Under the Code, contracts such as the one we are considering in the case sub judice are recognized as being valid, even without PUC approval.*fn13 The Chancellor did not err when he failed to find that the contract between Bucks and Newtown Artesian was illegal under Subsection 4B(p) of the Act.
The Method of Financing
Appellants attack the utilization of Tax Exempt Note Rate (TENR) Bonds to finance the proposed water main extensions. The Chancellor found, and it is supported by substantial evidence, that TENR bonds supply a flexible financing method where the borrowings are refundable and supported by strong bank letters of credit. He concluded that Bucks did not abuse its discretion by choosing to finance the extensions in this manner.
Although not noted by any of the parties, the Act sets forth mandatory guidelines for the issuance of bonds by a municipal authority at Subsection 4B(i), as amended, 53 P.S. § 306B(i), and Section 5, as amended, 53 P.S. § 307. There was no evidence presented which would indicate that Bucks' financing plans would breach any of the requirements of the Act. In making this observation, we note that the interest rate on the TENR bonds will fluctuate slightly and that Section 5 of the Act requires that the interest rate payable on any bond issued by a municipal authority must not exceed six per cent per annum. The Chancellor made findings that the average interest rate of TENR bonds since their inception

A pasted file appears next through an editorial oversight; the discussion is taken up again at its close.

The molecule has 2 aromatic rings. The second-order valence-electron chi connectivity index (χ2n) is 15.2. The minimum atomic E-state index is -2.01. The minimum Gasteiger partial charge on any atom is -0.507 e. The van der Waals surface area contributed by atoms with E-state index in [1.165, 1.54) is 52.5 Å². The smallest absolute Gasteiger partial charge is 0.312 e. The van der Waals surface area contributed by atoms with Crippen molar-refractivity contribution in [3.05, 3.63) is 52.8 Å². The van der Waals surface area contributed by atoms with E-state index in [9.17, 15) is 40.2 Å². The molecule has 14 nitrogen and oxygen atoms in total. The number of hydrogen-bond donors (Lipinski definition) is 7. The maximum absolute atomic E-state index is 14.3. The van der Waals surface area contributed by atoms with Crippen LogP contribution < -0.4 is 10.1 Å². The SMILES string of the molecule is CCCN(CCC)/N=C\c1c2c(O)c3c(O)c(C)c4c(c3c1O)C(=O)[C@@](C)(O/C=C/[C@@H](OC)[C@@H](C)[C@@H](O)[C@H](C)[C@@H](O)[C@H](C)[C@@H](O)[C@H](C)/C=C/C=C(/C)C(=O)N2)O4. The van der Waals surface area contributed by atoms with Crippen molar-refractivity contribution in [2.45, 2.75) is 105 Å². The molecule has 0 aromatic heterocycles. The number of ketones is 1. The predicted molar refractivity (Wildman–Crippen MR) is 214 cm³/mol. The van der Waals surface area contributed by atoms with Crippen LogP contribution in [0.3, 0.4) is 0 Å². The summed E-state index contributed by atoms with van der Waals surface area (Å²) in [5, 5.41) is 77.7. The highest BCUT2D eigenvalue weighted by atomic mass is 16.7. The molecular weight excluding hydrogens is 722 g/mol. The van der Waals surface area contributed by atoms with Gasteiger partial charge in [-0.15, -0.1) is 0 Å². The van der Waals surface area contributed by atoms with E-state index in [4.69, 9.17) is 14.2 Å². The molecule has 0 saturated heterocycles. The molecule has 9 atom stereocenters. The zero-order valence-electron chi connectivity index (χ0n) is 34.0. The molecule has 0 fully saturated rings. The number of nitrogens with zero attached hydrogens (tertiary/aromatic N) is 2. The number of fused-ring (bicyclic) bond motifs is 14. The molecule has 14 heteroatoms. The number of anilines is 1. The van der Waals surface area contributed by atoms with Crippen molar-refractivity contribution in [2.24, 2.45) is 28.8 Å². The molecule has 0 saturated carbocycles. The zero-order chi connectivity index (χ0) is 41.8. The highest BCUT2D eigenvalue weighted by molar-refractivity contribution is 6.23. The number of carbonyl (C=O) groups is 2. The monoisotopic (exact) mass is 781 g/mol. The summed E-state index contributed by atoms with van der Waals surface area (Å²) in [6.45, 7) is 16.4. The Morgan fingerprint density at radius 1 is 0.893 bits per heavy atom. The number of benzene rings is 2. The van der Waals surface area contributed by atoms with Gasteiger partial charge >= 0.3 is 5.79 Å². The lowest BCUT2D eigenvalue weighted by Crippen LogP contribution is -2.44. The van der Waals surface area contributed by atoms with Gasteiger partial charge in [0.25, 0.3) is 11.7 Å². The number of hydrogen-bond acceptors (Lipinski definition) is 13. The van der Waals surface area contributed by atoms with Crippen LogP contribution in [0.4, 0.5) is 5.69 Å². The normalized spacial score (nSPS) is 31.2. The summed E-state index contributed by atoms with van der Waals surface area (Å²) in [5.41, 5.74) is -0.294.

[ 96 Pa. Commw. Page 529]
in January of 1982 to the time of the hearing was 6%. The Chancellor based his finding on Exhibit P-6,*fn14 a form of such bonds, and Exhibit P-23,*fn15 a schedule setting forth weekly interest rates for the TENR bonds. Indeed, the latest interest rate for TENR bonds listed on Exhibit P-23 is 6.000% as of August 2, 1984.
It is true that the Chancellor found that Bucks' effective interest rate, with a TENR charge adjustment, letter of credit charges by Fidelity Bank and Credit Suisse and remarking charges, would be about 8%. The Act provides only that the bonds should not bear an interest rate over six per cent per annum; it says nothing about the other charges involved. The evidence indicates that the bonds themselves would not bear an annual rate over six percent.*fn16 We conclude that Appellants did not meet their burden of showing that Bucks would violate any of the requirements of the Act in connection with its planned bond issue.
Appellants have also argued that financing via TENR bonds is not as wise or prudent as using some other forms of financing. As long as Bucks follows the guidelines of the Act, precisely what type of financing to use is within its discretion. It is well settled that courts will not review the actions of governmental bodies involving acts of discretion in absence of bad faith, fraud, capricious action or abuse of power; the fact that the court may have a different opinion or judgment is of no matter because judicial discretion may not be substituted